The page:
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What's new?

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  • frode_kettilsson
    Well, in answer to Wolf s question, what s new? , I was going to title this post, Scheitholtz Happens , but I thought better of it. Actually, I m working on
    Message 1 of 22 , Jun 24, 2012
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      Well, in answer to Wolf's question, "what's new?", I was going to title this post, "Scheitholtz Happens", but I thought better of it.
      Actually, I'm working on a mountain dulcimer, even as we speak, and before anyone says, "but, that's not medieval", that's true, but its ancestors go way(!) back. It's a lot easier to find builder information for dulcimers than for sheitoltz(en, es, ?), langspils, langleiks, hummels, etc. so I'm starting there. Ultimately, when my feet are wet, soon, I'll step up to one of the aforementioned zither kin. Also, I'm taking a slight break with this dulcimer, in that I gladly let the lumberyard run it through the power sander and band saw. As soon as I'm ready to hitch up my tunic and roll up my sleeves again, I'll switch back to full medieval mode and hand split some nice walnut I've got slowly drying, and break out the plane. Got some really dry apple out on the pile, too, that might lend something to the effort. Of course, that means I'll have to set up a bow lathe to make the tuning pegs, but you can never have too many human powered lathes around, now can you?!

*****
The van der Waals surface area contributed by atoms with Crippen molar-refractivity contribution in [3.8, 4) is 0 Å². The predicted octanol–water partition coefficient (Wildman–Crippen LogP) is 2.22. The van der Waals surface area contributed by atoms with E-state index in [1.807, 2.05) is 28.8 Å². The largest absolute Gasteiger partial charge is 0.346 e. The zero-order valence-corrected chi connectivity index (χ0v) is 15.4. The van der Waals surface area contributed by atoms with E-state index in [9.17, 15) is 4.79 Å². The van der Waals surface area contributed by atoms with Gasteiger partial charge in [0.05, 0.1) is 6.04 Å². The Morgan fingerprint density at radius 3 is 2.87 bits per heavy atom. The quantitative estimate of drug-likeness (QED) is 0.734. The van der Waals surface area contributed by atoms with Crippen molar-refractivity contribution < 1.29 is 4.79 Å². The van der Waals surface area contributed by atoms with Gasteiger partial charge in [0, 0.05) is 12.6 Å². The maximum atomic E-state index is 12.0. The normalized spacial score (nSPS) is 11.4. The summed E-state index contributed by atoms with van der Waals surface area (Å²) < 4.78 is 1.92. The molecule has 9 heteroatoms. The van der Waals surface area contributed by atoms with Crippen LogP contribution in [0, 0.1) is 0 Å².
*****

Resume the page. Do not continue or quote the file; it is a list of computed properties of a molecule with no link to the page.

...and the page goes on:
More to come,
      Frode
    • Dave Ordway
      My daughter has a dulcimer made locally here in Virginia from wood harvested from the Great Dismal Swamp. I don t know the craftsman s name, nice piece and
      Message 2 of 22 , Jun 25, 2012